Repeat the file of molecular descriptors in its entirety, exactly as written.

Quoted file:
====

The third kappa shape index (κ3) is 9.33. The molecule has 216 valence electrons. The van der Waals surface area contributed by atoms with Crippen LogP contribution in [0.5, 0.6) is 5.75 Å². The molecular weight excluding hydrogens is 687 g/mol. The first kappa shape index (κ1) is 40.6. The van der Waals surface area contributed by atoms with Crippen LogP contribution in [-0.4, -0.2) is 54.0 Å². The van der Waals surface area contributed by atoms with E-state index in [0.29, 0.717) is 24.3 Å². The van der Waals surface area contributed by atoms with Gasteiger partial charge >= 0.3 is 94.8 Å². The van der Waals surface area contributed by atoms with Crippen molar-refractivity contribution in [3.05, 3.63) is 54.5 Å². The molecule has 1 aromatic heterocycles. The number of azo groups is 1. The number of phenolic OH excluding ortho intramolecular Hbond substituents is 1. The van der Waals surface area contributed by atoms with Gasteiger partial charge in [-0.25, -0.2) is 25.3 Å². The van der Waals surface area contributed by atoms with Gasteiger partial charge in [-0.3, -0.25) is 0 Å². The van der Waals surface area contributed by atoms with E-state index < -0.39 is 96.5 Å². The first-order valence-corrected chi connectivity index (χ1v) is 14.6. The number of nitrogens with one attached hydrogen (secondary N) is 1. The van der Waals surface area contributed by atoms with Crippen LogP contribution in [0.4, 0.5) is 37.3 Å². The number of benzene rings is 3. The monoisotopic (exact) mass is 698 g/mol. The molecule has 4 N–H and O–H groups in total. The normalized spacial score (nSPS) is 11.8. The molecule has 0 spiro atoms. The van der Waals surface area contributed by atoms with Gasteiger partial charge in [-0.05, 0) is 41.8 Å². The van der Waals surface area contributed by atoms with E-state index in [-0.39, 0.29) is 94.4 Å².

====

The third kappa shape index (κ3) is 9.33. The molecule has 216 valence electrons. The van der Waals surface area contributed by atoms with Crippen LogP contribution in [0.5, 0.6) is 5.75 Å². The molecular weight excluding hydrogens is 687 g/mol. The first kappa shape index (κ1) is 40.6. The van der Waals surface area contributed by atoms with Crippen LogP contribution in [-0.4, -0.2) is 54.0 Å². The van der Waals surface area contributed by atoms with E-state index in [0.29, 0.717) is 24.3 Å². The van der Waals surface area contributed by atoms with Gasteiger partial charge >= 0.3 is 94.8 Å². The van der Waals surface area contributed by atoms with Crippen molar-refractivity contribution in [3.05, 3.63) is 54.5 Å². The molecule has 1 aromatic heterocycles. The number of azo groups is 1. The number of phenolic OH excluding ortho intramolecular Hbond substituents is 1. The van der Waals surface area contributed by atoms with Gasteiger partial charge in [-0.25, -0.2) is 25.3 Å². The van der Waals surface area contributed by atoms with Gasteiger partial charge in [-0.3, -0.25) is 0 Å². The van der Waals surface area contributed by atoms with E-state index < -0.39 is 96.5 Å². The first-order valence-corrected chi connectivity index (χ1v) is 14.6. The number of nitrogens with one attached hydrogen (secondary N) is 1. The van der Waals surface area contributed by atoms with Crippen LogP contribution in [0.4, 0.5) is 37.3 Å². The number of benzene rings is 3. The monoisotopic (exact) mass is 698 g/mol. The molecule has 4 N–H and O–H groups in total. The normalized spacial score (nSPS) is 11.8. The molecule has 0 spiro atoms. The van der Waals surface area contributed by atoms with Gasteiger partial charge in [-0.05, 0) is 41.8 Å². The van der Waals surface area contributed by atoms with E-state index in [-0.39, 0.29) is 94.4 Å².